Retraining the Brain
Normally we have a mental map of where the body is in space and this allows us to function without having to constantly check where we put our hand to pick up a glass or which is the left or right hand. This ability can be lost in CRPS making it hard to recognise, which is the right or left side of the body.

This altered function seems to be part of the reason that pain persists in CRPS. The Graded Motor Imagery program helps you to re-train the recognition of where the body is in space. For more information about GMI, go to the GMI website and also visit the Neuroplasticity page here.

  • Effective sympathetic blocks by blocking nerve impulses with anaesthetic agents used in severe pain. Blocks may provide permanent or temporary relief. Sustained physical therapy to maintain flexibility, strength, and range of motion are recommended. No use of the limb can result in atrophy and eventually not being able to use the limb. They do not, however, help once the pain becomes sympathetically independent.
  • Mirror Therapy can help in the early stages of CRPS. This procedure aims to "teach" the brain that the limb where pain is being felt is actually OK. A mirror is set up between the limbs so that the injured one is hidden, but the mirror image of the unaffected limb looks like the one that has been hurting. Both limbs are exercised but the injured one is hidden. The brain "sees" what looks like the painful limb working OK without pain and "learns" that it can be moved without harm, see mirror therapy for more information.
  • Graded Motor Imagery is showing great promise, even in long-term cases of CRPS, visit the Neuroplasticity page for more information on this healing technique.
  • Progressive management techniques, if necessary for example, biofeedback to control pain and blood flow, pain management techniques, counseling, etc.
  • Hyperbaric Oxygen therapy had has amazing results with CRPS, even in long-term CRPS and is especially useful as no painful manipulation is applied.
  • Acupuncture can be helpful at all stages of CRPS, not just for pain but for side-effects from medication and overall well-being. However, it can be difficult to find an acupuncturist who is knowledgeable [or gentle] enough with regard to managing CRPS. Asking for extra fine needles can make a huge difference. Never needle the epicenter of where the CRPS began as it can cause a flare-up of symptoms.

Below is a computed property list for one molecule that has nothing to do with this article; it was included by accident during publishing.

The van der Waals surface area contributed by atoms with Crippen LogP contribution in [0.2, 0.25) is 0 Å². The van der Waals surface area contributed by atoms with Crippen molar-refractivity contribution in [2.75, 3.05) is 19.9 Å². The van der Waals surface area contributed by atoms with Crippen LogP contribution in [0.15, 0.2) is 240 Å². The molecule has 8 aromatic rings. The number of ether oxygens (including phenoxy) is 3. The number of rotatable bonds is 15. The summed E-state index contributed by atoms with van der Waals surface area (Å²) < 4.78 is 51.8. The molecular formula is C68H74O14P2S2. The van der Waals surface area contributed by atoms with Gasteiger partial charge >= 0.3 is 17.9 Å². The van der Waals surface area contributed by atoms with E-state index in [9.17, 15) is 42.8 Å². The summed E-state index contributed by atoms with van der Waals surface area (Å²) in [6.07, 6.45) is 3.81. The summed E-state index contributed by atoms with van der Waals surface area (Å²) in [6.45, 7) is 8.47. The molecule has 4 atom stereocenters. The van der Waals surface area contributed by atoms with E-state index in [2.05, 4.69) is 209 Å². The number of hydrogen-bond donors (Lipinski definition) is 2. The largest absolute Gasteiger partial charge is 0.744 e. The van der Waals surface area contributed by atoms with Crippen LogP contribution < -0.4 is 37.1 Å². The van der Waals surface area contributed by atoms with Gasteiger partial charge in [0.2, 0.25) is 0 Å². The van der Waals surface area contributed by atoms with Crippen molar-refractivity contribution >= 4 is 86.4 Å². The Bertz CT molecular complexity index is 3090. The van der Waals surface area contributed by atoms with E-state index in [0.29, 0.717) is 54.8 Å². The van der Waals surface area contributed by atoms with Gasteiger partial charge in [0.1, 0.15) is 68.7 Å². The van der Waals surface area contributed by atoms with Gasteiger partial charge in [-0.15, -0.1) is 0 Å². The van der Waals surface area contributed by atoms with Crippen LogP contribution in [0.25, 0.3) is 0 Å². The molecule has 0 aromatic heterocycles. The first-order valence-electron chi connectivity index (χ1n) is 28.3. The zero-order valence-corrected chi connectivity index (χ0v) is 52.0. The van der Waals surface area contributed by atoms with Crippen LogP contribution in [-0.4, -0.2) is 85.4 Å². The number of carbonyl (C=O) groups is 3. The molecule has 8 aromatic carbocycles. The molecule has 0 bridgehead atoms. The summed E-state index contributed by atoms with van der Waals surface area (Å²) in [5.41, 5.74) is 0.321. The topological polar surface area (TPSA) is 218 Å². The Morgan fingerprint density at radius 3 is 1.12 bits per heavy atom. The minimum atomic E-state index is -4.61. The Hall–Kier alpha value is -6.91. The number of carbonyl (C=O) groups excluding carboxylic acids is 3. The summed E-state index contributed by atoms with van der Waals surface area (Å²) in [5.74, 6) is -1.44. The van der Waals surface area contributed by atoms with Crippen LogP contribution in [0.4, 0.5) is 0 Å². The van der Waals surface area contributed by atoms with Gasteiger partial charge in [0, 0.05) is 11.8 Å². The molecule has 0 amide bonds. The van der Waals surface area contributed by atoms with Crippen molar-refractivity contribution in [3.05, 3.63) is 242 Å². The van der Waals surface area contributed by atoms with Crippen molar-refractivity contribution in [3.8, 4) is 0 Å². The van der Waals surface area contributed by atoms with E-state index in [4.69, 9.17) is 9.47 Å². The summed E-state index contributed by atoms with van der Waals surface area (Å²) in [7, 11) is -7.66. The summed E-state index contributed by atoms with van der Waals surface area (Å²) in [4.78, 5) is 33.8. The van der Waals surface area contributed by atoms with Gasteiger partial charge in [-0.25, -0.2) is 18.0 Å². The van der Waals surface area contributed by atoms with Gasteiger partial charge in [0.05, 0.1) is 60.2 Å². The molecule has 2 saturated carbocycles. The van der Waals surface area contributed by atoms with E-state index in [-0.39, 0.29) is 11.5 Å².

• Reiki and healing can be very relaxing for sufferers and is another hands-free therapy.
  • Myofascal Release taken slowly and gently on the body in long-term RSD (avoiding parts of the body that are too painful, hyperalgesic or allodynic), can be immensely healing body work, especially if you have been bed-bound or sedentary due to your pain.
  • Using a transcutaneous electrical nerve stimulation machine (TENS) can help confuse the pain signals, thus reducing them and is a helpful aid.
  • Practicing Mindfulness and meditation can help ease some of the symptoms and help the patient relax, in turn reducing pain.
  • Hydrotherapy and aqua therapies (as this video link video shows), can help CRPS patients immensely. One particularly healing therapy is Watsu, which not only relieves pain and increases flexibility, it is also incredibly relaxing and calming to the nervous system, see the video on the Natural Ways to Ease pain page.






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RSDSA Aqua Therapy: A Key Ingredient In Treating CRPS
Aqua Therapy: A Key Ingredient in Treating CRPS, shows the important role that aqua therapy plays in the interdisciplinary treatment of people with CRPS

What You Can Do For Your CRPS:

  • Pain education - to manage pain and gain control you must understand it, visit the Pain Management page for information on pain (and watch a great video with Professor Lorimer Moseley).
  • Mobilisation & massage techniques - for pain relief, to reduce stiffness, increase circulation, ease movement and gain a good sense of your body; all important in the recovery process but also if you need to spend a long time in bed or resting due to high pain levels. See Natural Ways to Ease Your Pain.
  • Specific exercises - to mobilise tight & stiff body regions, to develop normal control of movement; gradually progressing from just a couple of repetitions to ten (see a physiotherapist for guidance on how to strengthen disused muscles).
  • General exercise - to progressively build up your tolerance and confidence for daily activity and your chosen exercises; always keep within your limitations, increasing your timed activity very gradually. Read this blog post on Therapeutic Yoga, which can be very healing and gentle enough to not cause a flare-up of symptoms; swimming/aqua physio is immensely helpful with RSD/CRPS.
  • Graded exposure & pacing - there are often particular activities that are challenging, painful and sometimes avoided for fear of causing damage or harm. With new knowledge of pain and confidence to move you can gradually re-engage with some of these activities. Pacing means that you set a baseline and work towards your goals, see the Pain Management page for more information.
  • Brain focused strategies - modern neuroscience has delivered us new ways of approaching pain though our understanding of the brain when we are in pain, in particular chronic or persisting pain. We can target the adaptations and changes that have been found via particular types of sensory and motor training. For example, the graded motor imagery program and tactile discrimination training.
  • Mindfulness & focused attention training - to gain control over your attention and emotional regulation; there has been a spotlight placed upon these techniques in recent years due to their effectiveness in stress and pain. We teach and practice mindfulness and other cognitive methods as a way of reducing the emotional aspects of pain, to directly tackle stress and to optimise performance. Click here for an example of one of the mindfulness techniques.